Is Tax Complexity So Bad?

April 14, 2010

In a New York Times blog, economist Casey Mulligan writes:

But it's easy to overlook an important side effect of tax complexity burdens—and the taxpayer anger created by them. Such aggravation helps sustain the sizable and energetic group of Americans who want their government to get by with less.

Arguments of economic efficiency, fairness, and effect on tax rates aside, various credits and deductions increase the complexity of the tax code and the costs of paying taxes.  While I am sympathetic to policies that would make paying taxes more painful, determining taxes owed should be made as easy as possible.  That means ridding the code of these complex credits and deductions. 

Paying taxes should be made painful not for its own sake, but because it would make the cost of government more transparent.  Increasing the costs of paying taxes is never a good thing.  But making the costs of taxes more transparent is important.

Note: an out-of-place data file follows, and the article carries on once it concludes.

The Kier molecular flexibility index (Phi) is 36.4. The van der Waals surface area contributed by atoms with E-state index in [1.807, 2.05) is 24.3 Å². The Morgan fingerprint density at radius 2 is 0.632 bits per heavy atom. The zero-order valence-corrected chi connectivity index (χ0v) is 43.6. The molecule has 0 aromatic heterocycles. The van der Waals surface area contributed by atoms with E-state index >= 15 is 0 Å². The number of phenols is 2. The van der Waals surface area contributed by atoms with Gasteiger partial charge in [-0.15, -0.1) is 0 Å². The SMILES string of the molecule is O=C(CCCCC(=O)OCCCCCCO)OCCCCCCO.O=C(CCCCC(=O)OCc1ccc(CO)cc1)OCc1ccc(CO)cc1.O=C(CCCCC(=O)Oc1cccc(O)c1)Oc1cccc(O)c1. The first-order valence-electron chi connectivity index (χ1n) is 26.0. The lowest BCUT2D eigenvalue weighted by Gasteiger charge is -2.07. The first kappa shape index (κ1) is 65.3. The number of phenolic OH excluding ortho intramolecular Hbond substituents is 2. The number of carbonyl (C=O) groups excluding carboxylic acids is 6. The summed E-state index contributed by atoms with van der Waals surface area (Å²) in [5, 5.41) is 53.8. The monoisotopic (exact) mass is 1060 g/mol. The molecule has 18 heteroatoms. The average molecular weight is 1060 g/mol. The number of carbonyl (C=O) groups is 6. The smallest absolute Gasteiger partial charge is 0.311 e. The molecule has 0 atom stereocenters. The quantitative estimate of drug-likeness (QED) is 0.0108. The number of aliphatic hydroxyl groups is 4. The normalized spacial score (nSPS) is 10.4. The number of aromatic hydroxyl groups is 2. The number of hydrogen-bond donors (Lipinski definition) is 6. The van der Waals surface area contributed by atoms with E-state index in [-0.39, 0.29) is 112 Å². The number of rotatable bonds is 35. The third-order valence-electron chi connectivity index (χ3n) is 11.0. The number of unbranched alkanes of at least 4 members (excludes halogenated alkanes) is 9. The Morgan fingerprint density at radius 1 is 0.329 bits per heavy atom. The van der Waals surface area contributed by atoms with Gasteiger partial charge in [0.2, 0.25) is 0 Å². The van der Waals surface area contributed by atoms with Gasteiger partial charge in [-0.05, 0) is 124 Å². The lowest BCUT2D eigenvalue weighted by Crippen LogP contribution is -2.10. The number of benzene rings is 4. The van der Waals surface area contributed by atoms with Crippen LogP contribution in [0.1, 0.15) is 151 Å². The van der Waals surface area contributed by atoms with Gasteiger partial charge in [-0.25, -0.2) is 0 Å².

Take federal income tax withholding.  It eases the burden of paying taxes by divorcing the taxpayer from the act of actually paying their taxes.  Sitting down and writing a check to the government would be near costless (if someone knew the amount to send).  But it would be painful.  You could not help but think of what you could have done with that money.  And that would lead you to think about what you are getting for that money.  And that would lead to a more honest calculation of the costs and benefits of government and that would lead to a more educated citizen.  So the argument goes.  Instead, we have an automated system that shields taxpayers, to an extant, from the excruciating act of paying money for something they do not necessarily want.

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